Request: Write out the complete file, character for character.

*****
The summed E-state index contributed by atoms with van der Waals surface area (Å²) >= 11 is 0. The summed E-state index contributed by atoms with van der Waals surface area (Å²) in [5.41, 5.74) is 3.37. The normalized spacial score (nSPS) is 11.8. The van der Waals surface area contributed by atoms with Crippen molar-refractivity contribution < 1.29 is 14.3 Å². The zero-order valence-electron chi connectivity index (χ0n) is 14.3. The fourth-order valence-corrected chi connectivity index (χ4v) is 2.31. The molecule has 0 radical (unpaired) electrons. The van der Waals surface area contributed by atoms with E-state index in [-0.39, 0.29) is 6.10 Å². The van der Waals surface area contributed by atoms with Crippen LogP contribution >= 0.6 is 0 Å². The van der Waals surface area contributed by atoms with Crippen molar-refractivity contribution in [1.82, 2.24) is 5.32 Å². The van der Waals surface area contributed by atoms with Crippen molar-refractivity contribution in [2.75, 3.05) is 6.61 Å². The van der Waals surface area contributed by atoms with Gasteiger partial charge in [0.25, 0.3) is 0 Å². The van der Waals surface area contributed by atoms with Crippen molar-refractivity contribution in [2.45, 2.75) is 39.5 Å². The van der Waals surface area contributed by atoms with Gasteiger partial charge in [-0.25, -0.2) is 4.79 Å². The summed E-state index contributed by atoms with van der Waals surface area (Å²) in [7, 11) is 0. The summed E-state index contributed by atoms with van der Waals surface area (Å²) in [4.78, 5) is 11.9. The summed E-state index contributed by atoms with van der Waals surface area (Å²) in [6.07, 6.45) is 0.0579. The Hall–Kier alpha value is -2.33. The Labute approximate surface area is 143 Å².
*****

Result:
The summed E-state index contributed by atoms with van der Waals surface area (Å²) >= 11 is 0. The summed E-state index contributed by atoms with van der Waals surface area (Å²) in [5.41, 5.74) is 3.37. The normalized spacial score (nSPS) is 11.8. The van der Waals surface area contributed by atoms with Crippen molar-refractivity contribution < 1.29 is 14.3 Å². The zero-order valence-electron chi connectivity index (χ0n) is 14.3. The fourth-order valence-corrected chi connectivity index (χ4v) is 2.31. The molecule has 0 radical (unpaired) electrons. The van der Waals surface area contributed by atoms with E-state index in [-0.39, 0.29) is 6.10 Å². The van der Waals surface area contributed by atoms with Crippen LogP contribution >= 0.6 is 0 Å². The van der Waals surface area contributed by atoms with Crippen molar-refractivity contribution in [1.82, 2.24) is 5.32 Å². The van der Waals surface area contributed by atoms with Crippen molar-refractivity contribution in [2.75, 3.05) is 6.61 Å². The van der Waals surface area contributed by atoms with Gasteiger partial charge in [0.25, 0.3) is 0 Å². The van der Waals surface area contributed by atoms with Crippen molar-refractivity contribution in [2.45, 2.75) is 39.5 Å². The van der Waals surface area contributed by atoms with Gasteiger partial charge in [-0.25, -0.2) is 4.79 Å². The summed E-state index contributed by atoms with van der Waals surface area (Å²) in [7, 11) is 0. The summed E-state index contributed by atoms with van der Waals surface area (Å²) in [4.78, 5) is 11.9. The summed E-state index contributed by atoms with van der Waals surface area (Å²) in [6.07, 6.45) is 0.0579. The Hall–Kier alpha value is -2.33. The Labute approximate surface area is 143 Å².